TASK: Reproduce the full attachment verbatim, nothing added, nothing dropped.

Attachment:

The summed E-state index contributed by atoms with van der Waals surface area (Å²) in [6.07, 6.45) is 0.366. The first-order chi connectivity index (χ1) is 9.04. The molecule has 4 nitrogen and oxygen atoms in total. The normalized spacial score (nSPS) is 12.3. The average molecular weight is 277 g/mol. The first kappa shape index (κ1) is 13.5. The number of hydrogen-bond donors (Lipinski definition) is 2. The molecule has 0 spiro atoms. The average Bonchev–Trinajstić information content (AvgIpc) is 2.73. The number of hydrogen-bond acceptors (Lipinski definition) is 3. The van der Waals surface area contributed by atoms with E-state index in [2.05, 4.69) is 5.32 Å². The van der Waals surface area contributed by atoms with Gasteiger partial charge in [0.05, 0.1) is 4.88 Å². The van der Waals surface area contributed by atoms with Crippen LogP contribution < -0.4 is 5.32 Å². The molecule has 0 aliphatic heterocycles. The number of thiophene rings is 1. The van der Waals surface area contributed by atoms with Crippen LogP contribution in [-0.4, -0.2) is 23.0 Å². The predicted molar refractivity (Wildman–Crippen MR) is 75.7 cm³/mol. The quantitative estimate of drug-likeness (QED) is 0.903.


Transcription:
The summed E-state index contributed by atoms with van der Waals surface area (Å²) in [6.07, 6.45) is 0.366. The first-order chi connectivity index (χ1) is 9.04. The molecule has 4 nitrogen and oxygen atoms in total. The normalized spacial score (nSPS) is 12.3. The average molecular weight is 277 g/mol. The first kappa shape index (κ1) is 13.5. The number of hydrogen-bond donors (Lipinski definition) is 2. The molecule has 0 spiro atoms. The average Bonchev–Trinajstić information content (AvgIpc) is 2.73. The number of hydrogen-bond acceptors (Lipinski definition) is 3. The van der Waals surface area contributed by atoms with E-state index in [2.05, 4.69) is 5.32 Å². The van der Waals surface area contributed by atoms with Gasteiger partial charge in [0.05, 0.1) is 4.88 Å². The van der Waals surface area contributed by atoms with Crippen LogP contribution < -0.4 is 5.32 Å². The molecule has 0 aliphatic heterocycles. The number of thiophene rings is 1. The van der Waals surface area contributed by atoms with Crippen LogP contribution in [-0.4, -0.2) is 23.0 Å². The predicted molar refractivity (Wildman–Crippen MR) is 75.7 cm³/mol. The quantitative estimate of drug-likeness (QED) is 0.903.